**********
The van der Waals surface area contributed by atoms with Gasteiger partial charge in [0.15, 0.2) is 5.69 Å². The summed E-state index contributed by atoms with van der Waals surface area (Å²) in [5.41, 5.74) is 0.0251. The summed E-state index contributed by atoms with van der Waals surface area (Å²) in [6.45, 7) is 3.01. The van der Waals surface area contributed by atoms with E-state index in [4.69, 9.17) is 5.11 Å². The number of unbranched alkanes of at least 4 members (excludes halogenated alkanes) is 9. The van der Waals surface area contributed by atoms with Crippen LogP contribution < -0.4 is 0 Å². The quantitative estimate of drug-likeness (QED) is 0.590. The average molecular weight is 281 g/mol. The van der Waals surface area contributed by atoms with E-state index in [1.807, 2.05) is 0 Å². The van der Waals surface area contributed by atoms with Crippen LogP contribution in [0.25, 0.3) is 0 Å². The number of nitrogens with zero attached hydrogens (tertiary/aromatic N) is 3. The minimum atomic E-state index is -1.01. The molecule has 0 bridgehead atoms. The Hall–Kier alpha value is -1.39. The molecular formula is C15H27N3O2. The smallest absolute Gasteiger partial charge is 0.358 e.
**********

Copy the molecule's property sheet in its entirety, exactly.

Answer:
The van der Waals surface area contributed by atoms with Gasteiger partial charge in [0.15, 0.2) is 5.69 Å². The summed E-state index contributed by atoms with van der Waals surface area (Å²) in [5.41, 5.74) is 0.0251. The summed E-state index contributed by atoms with van der Waals surface area (Å²) in [6.45, 7) is 3.01. The van der Waals surface area contributed by atoms with E-state index in [4.69, 9.17) is 5.11 Å². The number of unbranched alkanes of at least 4 members (excludes halogenated alkanes) is 9. The van der Waals surface area contributed by atoms with Crippen LogP contribution < -0.4 is 0 Å². The quantitative estimate of drug-likeness (QED) is 0.590. The average molecular weight is 281 g/mol. The van der Waals surface area contributed by atoms with E-state index in [1.807, 2.05) is 0 Å². The van der Waals surface area contributed by atoms with Crippen LogP contribution in [0.25, 0.3) is 0 Å². The number of nitrogens with zero attached hydrogens (tertiary/aromatic N) is 3. The minimum atomic E-state index is -1.01. The molecule has 0 bridgehead atoms. The Hall–Kier alpha value is -1.39. The molecular formula is C15H27N3O2. The smallest absolute Gasteiger partial charge is 0.358 e.